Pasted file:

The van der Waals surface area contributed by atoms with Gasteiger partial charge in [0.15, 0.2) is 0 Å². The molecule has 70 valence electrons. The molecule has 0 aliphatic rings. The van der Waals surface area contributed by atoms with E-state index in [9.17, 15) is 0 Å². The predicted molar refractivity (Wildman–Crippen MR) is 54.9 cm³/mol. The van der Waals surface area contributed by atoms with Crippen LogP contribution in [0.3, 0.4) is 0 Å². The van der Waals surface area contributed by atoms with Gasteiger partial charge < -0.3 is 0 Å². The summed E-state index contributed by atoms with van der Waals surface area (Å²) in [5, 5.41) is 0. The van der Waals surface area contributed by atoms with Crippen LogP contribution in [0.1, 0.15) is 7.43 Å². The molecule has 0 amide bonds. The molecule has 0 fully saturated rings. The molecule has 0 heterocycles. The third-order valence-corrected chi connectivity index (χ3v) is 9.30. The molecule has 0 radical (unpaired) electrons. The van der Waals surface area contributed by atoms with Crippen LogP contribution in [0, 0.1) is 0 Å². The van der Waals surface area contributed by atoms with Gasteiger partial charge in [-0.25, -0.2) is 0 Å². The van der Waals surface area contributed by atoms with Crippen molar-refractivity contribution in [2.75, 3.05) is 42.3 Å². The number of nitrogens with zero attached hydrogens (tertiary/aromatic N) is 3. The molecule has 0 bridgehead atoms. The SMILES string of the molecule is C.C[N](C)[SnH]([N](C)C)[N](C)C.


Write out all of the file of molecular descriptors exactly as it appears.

The van der Waals surface area contributed by atoms with Gasteiger partial charge in [0.15, 0.2) is 0 Å². The molecule has 70 valence electrons. The molecule has 0 aliphatic rings. The van der Waals surface area contributed by atoms with E-state index in [9.17, 15) is 0 Å². The predicted molar refractivity (Wildman–Crippen MR) is 54.9 cm³/mol. The van der Waals surface area contributed by atoms with Crippen LogP contribution in [0.3, 0.4) is 0 Å². The van der Waals surface area contributed by atoms with Gasteiger partial charge < -0.3 is 0 Å². The summed E-state index contributed by atoms with van der Waals surface area (Å²) in [5, 5.41) is 0. The van der Waals surface area contributed by atoms with Crippen LogP contribution in [0.1, 0.15) is 7.43 Å². The molecule has 0 amide bonds. The molecule has 0 fully saturated rings. The molecule has 0 heterocycles. The third-order valence-corrected chi connectivity index (χ3v) is 9.30. The molecule has 0 radical (unpaired) electrons. The van der Waals surface area contributed by atoms with Crippen LogP contribution in [0, 0.1) is 0 Å². The van der Waals surface area contributed by atoms with Gasteiger partial charge in [-0.25, -0.2) is 0 Å². The van der Waals surface area contributed by atoms with Crippen molar-refractivity contribution in [2.75, 3.05) is 42.3 Å². The number of nitrogens with zero attached hydrogens (tertiary/aromatic N) is 3. The molecule has 0 bridgehead atoms. The SMILES string of the molecule is C.C[N](C)[SnH]([N](C)C)[N](C)C.